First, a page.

In 1910 the Marine Corps and Army adopted a load-carrying system consisting of haversack, meatcan pouch, pack carrier, cartridge belt, entrenching tool and cover, canteen, canteen cup and cover, battle dressing pouch and other assorted items of equipment. With minor improvements and variations, this was the field equipment that Marines and Soldiers wore in combat during World War I and the years following.
The Marine Corps used a variation of the US Army M1910 field equipment, manufacturing much of its own 782 gear at the Philadelphia Quartermaster Depot. When new, this equipment was colored yellowish khaki that faded with use and washing to a sand-like color. But the Marine Corps also bought equipment either attached to Army contracts, or through direct purchase from the Army Quartermaster Department. This equipment generally appeared light olive drab when new, fading to khaki with wear and washing. Army-issued equipment was generally stamped with the letters 'U. S." whereas this stamp was absent from equipment produced for the Corps. Instead, the Corps frequently had its field equipment embossed in ink with the letters 'U.S.M.C.' on the back of flaps, or the inside of belts and packs.
Combat duty, expeditionary service and training revealed many shortcomings in the 1910 pattern pack system. Foremost was the difficulty in getting items out of the haversack. To do this, the Marine had to take off the entire pack, unroll it, get the piece of clothing or equipment he needed, reconfigure the pack, strap it back together and then put it back on his back. Adding to the Marine's pack woes was how the system distributed its weight. In heavy marching order, the weight of blanket roll and personal equipment was centered along the spinal column, pressing in and down uncomfortably. This placed serious strain on the hips, exacerbating fatigue during long hikes and field problems.
The M1910 pack system was made of three components: the haversack, the meatcan pouch and the pack carrier. With these parts and a specified load list of personal items, clothing and equipment, the Marine could configure two different versions of the pack. These were the light marching order and the heavy marching order. Company or battalion headquarters typically specified which order to wear based upon the mission.
Light marching order was worn during field training, in combat and as specified in the plan of the day. This order consisted of the haversack, and meatcan pouch and its integral suspenders were attached to the Marine's cartridge belt to – theoretically – distribute the pack's weight across the hips. Within the haversack were carried the following items: a reserve C-ration, one wash towel, one pair of socks, personal hygiene gear, the poncho and messkit with knife, fork and spoon.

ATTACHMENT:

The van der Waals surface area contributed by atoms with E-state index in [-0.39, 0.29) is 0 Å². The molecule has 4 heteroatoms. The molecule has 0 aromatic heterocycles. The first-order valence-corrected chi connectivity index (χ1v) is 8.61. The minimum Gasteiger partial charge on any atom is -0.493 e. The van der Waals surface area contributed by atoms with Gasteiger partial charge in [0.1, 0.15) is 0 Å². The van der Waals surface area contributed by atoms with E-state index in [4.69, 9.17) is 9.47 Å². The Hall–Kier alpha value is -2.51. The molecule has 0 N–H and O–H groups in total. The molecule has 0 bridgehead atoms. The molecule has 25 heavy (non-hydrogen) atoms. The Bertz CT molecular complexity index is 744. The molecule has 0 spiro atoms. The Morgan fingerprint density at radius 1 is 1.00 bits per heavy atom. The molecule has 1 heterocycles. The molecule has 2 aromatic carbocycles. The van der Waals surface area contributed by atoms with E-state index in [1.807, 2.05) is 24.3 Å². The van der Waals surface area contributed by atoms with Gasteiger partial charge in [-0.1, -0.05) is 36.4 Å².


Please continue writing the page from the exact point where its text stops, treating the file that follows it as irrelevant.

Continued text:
Heavy marching order included all the equipment and clothing needed for field operations and bivouacs. It was called for during the approach march toward the battle area, when moving out to the field for training exercises, conditioning hikes and other periods specified in the plan of the day. Items carried in the pack included: a reserve C-ration, one wash towel, three pairs of socks, one set of skivvies, one shirt and one pair of trousers, personal hygiene gear, the poncho, messkit with knife, fork and spoon, shelter half with tent poles, five tent pins and rope, blanket, and one pair of field shoes.
In 1941 the Marine Corps adopted the M1941 pack system; the world's first truly modular combat load-carrying pack. This system was composed of several pieces compatible with already-existing cartridge and pistol belts. These components were the haversack, knapsack and belt suspenders and with these three items of 782 gear the Marine could structure amd pack his load into any of five separate configurations.
Unfortunately, manufacturing capacity of the new packs could not meet the demands of an ever-expanding Marine Corps at first. Therefore, many units were still wearing the old equipment upon the United States' entry into World War II. The Marine brigades deploying to Iceland and Western Samoa, the Fourth Marine Regiment in the Phillipines; even some of the units that fought on Guadalcanal in the autumn of 1942 found themselves wearing the World War I-era field packs. But the Philadephia Quartermaster Depot and U. S. industry caught up with the urgent need for new gear at a breakneck pace. By the end of 1942, the 1910 pattern pack components were obsolete in the Corps, although in modified form, the same gear continued in use by the US Army through the end of World War II.
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